Travel is a frequent aspiration of retirees, but some people reach retirement only to find a Buick-sized obstacle in their way.
Global insurer Aegon recently released the results of a survey about—you guessed it—retirement. The survey revealed that the top retirement aspiration worldwide was to travel. A whopping 62 percent of survey respondents said that travel was something they wanted.
In fact, let me share the whole list, which I think is interesting, but missing something:
- Traveling: 62 percent
- Spending more time with friends and family: 57 percent
- Pursuing new hobbies: 48 percent
- Volunteer work: 26 percent
- Continue working in same field: 15 percent
- Living abroad: 12 percent
- Studying: 12 percent
- Continue working, but in another field: 11 percent
- Starting a business: 10 percent
- None of the above: 3 percent
- Don’t know: 3 percent
OK, so you want to retire and travel.
People want that even more than they want quality relationships, apparently. (Though to be fair, other U.S. surveys place time for family and friends at the top.)
The travel disconnect
But something I’ve seen many times—that Buick I mentioned earlier—is that many retirees aren’t healthy enough to travel. Or worse, unexpected health care costs rob them of the funds to travel.
Another insurer, Fidelity, estimates health care costs of $260,000 for an average couple retiring at age 65.
But travel has health benefits—especially for people in their golden years. Which, kind of paradoxically, means that you might not be able to get health benefits of travel if you’re unhealthy.
Whether that’s because you can’t afford it or because your health in your golden years isn’t as robust as you expected it to be, it will cut off your traveling plans in retirement.
Let’s go back to that Aegon survey. Remember how I mentioned there was something I felt was missing from the list?
What I think should be there is “getting healthier.”
People run themselves into the ground before they retire. They spend so much energy on work, raising children and everything else life throws at them that they don’t leave room for their health.
While it’s a good idea to get healthy during retirement, it’s even a better idea to do so before you retire.
That’s why I started doing CrossFit. Well, a better social life in retirement is part of the reason I picked that up, too, but health was a big part of it.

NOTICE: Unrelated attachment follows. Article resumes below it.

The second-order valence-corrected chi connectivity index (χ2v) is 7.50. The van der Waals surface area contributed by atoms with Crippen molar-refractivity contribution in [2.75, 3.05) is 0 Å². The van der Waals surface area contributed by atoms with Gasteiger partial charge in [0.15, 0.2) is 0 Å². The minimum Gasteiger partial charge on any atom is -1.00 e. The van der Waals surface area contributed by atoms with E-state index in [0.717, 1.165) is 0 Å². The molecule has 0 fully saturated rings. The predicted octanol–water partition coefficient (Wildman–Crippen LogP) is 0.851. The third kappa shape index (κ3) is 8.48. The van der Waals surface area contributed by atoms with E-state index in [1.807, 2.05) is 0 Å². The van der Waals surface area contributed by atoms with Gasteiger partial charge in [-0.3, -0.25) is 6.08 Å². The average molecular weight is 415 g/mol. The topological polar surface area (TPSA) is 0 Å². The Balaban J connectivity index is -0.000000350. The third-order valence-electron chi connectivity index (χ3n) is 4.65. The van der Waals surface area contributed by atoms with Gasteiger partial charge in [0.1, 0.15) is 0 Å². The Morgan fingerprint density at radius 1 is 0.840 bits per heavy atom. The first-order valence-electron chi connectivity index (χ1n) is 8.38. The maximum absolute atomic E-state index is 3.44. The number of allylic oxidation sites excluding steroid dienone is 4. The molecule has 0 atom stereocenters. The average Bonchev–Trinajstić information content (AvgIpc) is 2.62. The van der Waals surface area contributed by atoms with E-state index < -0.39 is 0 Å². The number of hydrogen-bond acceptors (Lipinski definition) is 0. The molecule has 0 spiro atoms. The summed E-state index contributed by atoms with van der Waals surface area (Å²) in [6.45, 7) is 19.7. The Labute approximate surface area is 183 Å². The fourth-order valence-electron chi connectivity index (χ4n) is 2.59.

Otherwise I’d probably be eating Doritos and drinking beer by the pool.
Let’s look at another part of that Aegon study. It found out the most people want to travel in retirement, but it found that a much smaller percentage of people are taking care of themselves well enough to travel.
While 82 percent said that health in the golden years concerned them, only 50 percent said they exercise regularly.
Anyone else see a gap there?
Meanwhile, 43 percent said they indulge in too much alcohol or smoking and only 42 percent said they even take their health seriously.
The travel-more formula
The thing is, travel is expensive. So is health care.
So if you want to travel more in retirement, you should probably distance yourself from health care problems as much as possible.
The formula is simple: diet + exercise = more retirement travel.
It’s also the formula for making the most out of the only life you have.
But it’s so hard to take diet and exercise seriously—especially at the same time. (After all, it’s a lot easier for me to justify chips by the pool after an intense workout.)
A holistic retirement
How many retirement planners prescribe diet and exercise?
*Raising my hand sheepishly*
Might just be me.
But the thing is, I don’t want you to just be able to afford to retire. I want you to be able to afford to live.
For the rest of your life.
And of that list of retirement aspirations I mentioned above, at least half require good health. Including travel. And every one of them, except maybe “none of the above” or “Don’t know” would benefit from better health.
Building an encore career? Health helps.
Learning something new? Your mind will be sharper if you can still do box jumps, hike or otherwise be active.
You get the idea.
When you’re my client, I don’t just help you retire. I help you build a better life through little conversations.
Let’s noodle on what it will take for you to live a happier, more fulfilling life. Both now, and all the way until the end of your retirement.
Let’s talk. It’s free, and could help you have a better rest-of-your-life.
Question of the week:
Do you know anyone who sacrificed travel goals to poor health? Tell me about it in the comments below.